Jazz is a white term to define black people. My music is black classical music.
Once I understood Bach’s music, I wanted to be a concert pianist. Bach made me dedicate my life to music, and it was that teacher who introduced me to his world.
Nina Simone was one of the most gifted vocalists of her generation, and also one of the most eclectic.
~Mark Deming (allmusic.com)
Ain’t Got No…I’ve Got Life:
Continue reading “Feb 21: Nina Simone was born in 1933”
Meet the Supremes is the debut studio album by The Supremes, released in late 1962 on Motown. The LP includes the group’s earliest singles: “I Want a Guy”, “Buttered Popcorn”, “Your Heart Belongs to Me” and “Let Me Go the Right Way”. The earliest recordings on this album, done between fall 1960 and fall 1961, feature the Supremes as a quartet composed of teenagers Diane Ross, Mary Wilson, Florence Ballard, and Barbara Martin. Martin left the group in early 1962 to start a family, and the other three girls continued as a trio. Martin is not pictured on the album because of her departure earlier in the year; although her vocals are present on the majority of the recordings on the album (as well as other recordings made during that period), she never received any royalties from album sales. She does have a spoken interlude line (as do the other group members) on the bridge of the song “(He’s) Seventeen”, and also sings lead on “After All”, a song recorded for but not originally included on the album. Along with these songs, Ballard and Wilson are heard out front on other songs as well. Wilson sings lead on “The Tears” (another former non-album track) and “Baby Don’t Go”; Ballard has leads on a handful of songs as well (see below), including “Buttered Popcorn” and the short intro line to “Let Me Go the Right Way”.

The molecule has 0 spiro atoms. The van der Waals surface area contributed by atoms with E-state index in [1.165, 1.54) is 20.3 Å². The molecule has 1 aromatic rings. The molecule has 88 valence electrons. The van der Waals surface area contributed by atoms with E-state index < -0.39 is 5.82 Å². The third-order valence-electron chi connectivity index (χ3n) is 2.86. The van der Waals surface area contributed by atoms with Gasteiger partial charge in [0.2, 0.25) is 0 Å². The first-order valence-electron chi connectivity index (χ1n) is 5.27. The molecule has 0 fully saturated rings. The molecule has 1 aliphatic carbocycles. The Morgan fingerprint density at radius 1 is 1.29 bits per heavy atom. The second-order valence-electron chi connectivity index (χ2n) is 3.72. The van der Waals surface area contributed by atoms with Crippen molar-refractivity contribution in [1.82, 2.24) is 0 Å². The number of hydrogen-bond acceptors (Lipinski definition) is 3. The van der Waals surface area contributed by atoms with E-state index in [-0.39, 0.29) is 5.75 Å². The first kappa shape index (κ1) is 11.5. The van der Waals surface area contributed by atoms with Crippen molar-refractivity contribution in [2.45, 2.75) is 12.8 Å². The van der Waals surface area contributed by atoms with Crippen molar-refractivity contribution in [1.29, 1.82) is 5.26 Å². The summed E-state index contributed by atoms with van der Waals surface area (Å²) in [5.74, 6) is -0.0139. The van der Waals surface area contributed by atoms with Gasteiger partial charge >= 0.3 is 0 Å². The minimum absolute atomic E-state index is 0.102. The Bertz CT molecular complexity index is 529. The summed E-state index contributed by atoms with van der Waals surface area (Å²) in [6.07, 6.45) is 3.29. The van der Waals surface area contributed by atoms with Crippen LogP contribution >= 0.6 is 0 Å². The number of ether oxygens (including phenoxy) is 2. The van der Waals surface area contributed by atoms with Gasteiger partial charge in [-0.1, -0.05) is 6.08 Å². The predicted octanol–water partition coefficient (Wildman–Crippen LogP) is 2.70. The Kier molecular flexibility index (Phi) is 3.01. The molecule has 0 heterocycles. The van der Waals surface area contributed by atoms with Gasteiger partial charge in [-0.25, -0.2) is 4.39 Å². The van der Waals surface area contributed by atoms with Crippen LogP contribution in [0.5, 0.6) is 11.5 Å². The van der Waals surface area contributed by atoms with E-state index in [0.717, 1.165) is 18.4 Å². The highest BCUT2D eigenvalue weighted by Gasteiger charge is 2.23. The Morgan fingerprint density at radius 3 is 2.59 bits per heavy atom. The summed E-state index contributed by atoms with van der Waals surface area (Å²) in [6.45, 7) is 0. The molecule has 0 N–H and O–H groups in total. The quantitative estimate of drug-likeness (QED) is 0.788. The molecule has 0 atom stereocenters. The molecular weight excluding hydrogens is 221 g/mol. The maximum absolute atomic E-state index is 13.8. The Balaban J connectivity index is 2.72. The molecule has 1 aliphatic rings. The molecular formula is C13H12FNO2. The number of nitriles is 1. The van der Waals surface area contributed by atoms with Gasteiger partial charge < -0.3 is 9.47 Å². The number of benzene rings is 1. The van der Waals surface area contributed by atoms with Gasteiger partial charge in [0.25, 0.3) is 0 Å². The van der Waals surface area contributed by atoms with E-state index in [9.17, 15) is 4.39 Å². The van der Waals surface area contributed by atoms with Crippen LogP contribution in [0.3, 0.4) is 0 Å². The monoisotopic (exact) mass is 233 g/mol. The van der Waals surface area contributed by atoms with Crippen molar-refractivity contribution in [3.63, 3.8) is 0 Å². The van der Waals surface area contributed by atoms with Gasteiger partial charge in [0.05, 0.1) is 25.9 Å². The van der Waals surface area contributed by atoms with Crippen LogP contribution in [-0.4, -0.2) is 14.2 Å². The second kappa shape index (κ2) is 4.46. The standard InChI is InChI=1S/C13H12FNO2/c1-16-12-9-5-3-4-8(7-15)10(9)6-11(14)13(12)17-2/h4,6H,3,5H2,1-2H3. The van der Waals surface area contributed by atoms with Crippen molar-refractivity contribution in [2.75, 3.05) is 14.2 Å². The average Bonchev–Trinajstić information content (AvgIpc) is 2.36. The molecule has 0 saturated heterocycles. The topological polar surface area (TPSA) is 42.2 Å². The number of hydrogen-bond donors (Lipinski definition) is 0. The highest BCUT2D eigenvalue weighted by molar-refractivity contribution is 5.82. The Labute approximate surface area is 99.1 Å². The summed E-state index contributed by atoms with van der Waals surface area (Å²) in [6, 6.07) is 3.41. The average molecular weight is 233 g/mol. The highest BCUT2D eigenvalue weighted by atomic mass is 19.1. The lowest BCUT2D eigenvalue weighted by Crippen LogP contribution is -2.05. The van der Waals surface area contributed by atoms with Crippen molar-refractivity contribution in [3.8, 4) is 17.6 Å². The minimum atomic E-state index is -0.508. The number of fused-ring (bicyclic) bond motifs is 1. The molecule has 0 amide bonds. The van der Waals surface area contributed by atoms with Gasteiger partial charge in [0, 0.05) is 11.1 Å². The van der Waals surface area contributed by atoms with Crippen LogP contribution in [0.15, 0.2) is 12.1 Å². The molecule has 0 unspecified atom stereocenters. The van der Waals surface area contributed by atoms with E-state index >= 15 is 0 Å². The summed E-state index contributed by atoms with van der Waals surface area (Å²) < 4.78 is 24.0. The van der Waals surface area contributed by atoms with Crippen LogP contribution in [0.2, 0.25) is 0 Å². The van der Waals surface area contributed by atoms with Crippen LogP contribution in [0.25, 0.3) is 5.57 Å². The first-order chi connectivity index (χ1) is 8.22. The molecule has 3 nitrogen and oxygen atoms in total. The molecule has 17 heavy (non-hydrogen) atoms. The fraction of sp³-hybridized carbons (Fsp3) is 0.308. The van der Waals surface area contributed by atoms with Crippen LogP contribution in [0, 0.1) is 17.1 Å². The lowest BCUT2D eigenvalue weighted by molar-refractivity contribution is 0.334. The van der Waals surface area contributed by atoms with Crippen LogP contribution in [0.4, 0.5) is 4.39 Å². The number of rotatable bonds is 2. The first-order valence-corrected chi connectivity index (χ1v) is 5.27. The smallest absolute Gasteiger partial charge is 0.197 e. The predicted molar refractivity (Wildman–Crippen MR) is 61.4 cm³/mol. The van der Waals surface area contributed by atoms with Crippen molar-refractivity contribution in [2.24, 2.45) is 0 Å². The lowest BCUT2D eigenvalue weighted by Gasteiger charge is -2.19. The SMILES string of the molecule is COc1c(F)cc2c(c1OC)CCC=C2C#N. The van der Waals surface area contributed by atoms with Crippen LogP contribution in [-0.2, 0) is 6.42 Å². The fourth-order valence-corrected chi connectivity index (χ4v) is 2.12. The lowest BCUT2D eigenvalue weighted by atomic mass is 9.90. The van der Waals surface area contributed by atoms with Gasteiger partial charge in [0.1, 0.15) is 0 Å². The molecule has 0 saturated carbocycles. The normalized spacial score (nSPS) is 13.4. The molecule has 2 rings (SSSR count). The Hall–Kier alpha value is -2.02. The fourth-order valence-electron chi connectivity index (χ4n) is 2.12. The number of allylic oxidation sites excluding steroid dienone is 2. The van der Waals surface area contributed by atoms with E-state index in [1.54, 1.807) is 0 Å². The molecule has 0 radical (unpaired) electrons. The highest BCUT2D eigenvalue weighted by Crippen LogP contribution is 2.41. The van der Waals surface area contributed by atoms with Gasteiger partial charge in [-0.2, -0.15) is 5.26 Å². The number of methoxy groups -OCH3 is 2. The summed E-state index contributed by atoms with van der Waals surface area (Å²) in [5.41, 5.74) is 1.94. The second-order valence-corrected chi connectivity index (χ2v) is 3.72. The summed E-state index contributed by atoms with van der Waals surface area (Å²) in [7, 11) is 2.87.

Continue reading “Dec 9: Meet The Supremes was released in 1962”